First Year Law Modules – An overview – OurWarwick

First Year Law Modules – An overview

Yesterday, the annual module fair took place in the Law School and whoa – so many choices!! In your first year, you don’t have to choose any modules though, which I think was great because you don’t have to worry about picking modules before even getting to university, having maybe never heard of the word “tort” before. You will have the chance to pick some of your modules in your penultimate and final year from a wide range of options, once you have a better understanding of the law and which areas you like best. As I personally found it hard to imagine what my first-year modules would entail, I thought I’d give you guys an overview of my experience with them. I also recommend having a look at the module pages on the websitewhere module convenors provide a brief overview of the contents of all available modules.   
  • Criminal Law
This module, as per its name, deals with criminal offences under English law. In the first term, you explore in depth what “actus reus” and “mens rea” mean and you cover the topic of murder and manslaughter in a lot of detail. In the second term, you will deal with non-fatal offences like assault and battery, sexual offences and rape. Much of the context is centred around stature and case law which you do need to be familiar with to successfully support your arguments in problem questions. What I like most about this module though is that the lecturers and seminar tutors really push you to reflect on the current law and how it tackles deep-rooted issues in society. You’re pushed to think about what might need to change and how.   
  • Tort Law
Tort law deals with civil wrongs between individuals. This is where the “suing” someone comes in. The first term focuses on negligence and the different elements of that. In the second term, you will learn about liability for omissions, nuisance, defamation and privacy. Some of it can be quite technical in the sense that there are particular criteria that need to be met to establish liability. This is far from boring or straightforward though as often it is debatable whether or not they are met and that’s the part I really enjoy. It is quite case heavy and you will need to learn quite a few but there is a way to do it. I’m still working on figuring out what works best for me and so will you.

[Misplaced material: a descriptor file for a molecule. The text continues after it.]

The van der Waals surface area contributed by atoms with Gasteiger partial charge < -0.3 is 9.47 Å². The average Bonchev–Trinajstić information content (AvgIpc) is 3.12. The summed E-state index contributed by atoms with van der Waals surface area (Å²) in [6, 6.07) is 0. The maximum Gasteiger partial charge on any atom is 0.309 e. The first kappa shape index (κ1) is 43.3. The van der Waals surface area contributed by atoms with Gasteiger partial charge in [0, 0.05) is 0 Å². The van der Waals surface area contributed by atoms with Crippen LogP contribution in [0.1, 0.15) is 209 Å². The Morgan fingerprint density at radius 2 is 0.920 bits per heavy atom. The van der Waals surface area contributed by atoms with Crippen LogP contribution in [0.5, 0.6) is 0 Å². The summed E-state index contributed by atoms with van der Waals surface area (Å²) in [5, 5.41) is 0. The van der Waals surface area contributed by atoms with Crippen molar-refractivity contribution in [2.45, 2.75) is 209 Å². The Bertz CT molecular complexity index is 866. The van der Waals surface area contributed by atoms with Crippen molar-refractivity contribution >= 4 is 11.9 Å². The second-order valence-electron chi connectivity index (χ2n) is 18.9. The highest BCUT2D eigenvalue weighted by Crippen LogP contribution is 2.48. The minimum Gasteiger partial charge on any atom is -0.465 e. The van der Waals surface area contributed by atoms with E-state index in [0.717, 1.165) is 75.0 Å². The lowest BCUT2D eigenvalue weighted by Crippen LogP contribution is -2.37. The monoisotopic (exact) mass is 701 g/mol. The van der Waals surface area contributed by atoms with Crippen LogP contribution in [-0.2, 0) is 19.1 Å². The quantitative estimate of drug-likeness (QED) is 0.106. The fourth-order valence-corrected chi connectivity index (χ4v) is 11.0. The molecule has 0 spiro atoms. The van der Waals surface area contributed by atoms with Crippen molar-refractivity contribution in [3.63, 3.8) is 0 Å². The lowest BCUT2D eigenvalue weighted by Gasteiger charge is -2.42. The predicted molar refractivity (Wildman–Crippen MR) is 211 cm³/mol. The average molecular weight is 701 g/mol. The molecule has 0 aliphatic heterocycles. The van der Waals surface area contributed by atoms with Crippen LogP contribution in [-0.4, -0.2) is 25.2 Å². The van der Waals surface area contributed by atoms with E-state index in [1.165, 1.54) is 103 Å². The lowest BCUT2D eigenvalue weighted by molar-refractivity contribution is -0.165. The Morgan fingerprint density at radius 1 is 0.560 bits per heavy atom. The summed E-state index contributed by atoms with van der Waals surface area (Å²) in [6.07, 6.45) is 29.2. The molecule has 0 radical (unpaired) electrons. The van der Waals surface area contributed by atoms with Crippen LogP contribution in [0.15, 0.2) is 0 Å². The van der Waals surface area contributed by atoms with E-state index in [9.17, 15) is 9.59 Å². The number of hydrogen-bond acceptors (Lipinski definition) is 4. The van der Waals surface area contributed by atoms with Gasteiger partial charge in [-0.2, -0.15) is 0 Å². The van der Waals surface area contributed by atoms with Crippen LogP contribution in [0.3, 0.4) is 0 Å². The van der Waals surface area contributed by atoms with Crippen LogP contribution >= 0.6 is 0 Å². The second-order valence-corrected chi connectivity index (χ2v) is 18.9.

• Property Law 
This module covers issues related to land. I found the first term quite difficult as it was rather theoretical and dealt with concepts that I struggled to wrap my head around. The second term deals with more tangible areas of such as co-ownership, leases, mortgages and easements. These are areas of the law, unlike criminal and tort you are most likely to encounter in your personal life, starting in your second year when you rent a house. Things come together in the second term so, if like me, you felt completely lost up until Christmas, don’t worry!   
  • The Modern English Legal System 
This module, also known as MELS among law students is a peculiar one. It is very different to all the other ones you will study in that it does not necessarily relate to a specific area of the law (like criminal or tort) but addresses the system more broadly. You will be introduced to the court system, the hierarchy within it and understand what Parliamentary sovereignty means. Topics like Brexit and human rights are covered and you are given an introduction to the European Union. Because you are only introduced to the topics, I sometimes felt as though I was only scratching the surface and wasn’t sure how much detail I needed to know. I decided to focus my revision on the material covered in lectures and seminars and learn as much as possible from the textbook (which is quite small and to the point). The exam in January went very well so I would definitely recommend targeted revision!   
  • Legal Theory
This 15 CATS module runs in the second term and is also a bit different. There is no set textbook and no real set knowledge you need to learn. The module is assessed through a 3000-word essay, on a question of your choosing from a set list. This means you get the chance to explore the topic you liked best in more detail and don’t have to worry too much about the ones you didn’t like as much, which I think is really nice.   
  • The French Legal System and Methodology
Finally, as I am on a four-year Law with French Law course, I take an additional module that straight Law students don’t. The point of this module is to give you a basic understanding of the French legal system, which will be of use during your year in France. It will be assumed that students know the basics so this will prepare you well. There is no assessment on the content itself but you have to give a presentation on a French legal issue of your choice followed by an essay on the same topic,  drafted following the French academic essay format. Again, this will be very useful practice for the year in France.    I hope this was helpful. If you have any questions or would like to know more about any of these modules, I would be more than happy to answer those! 


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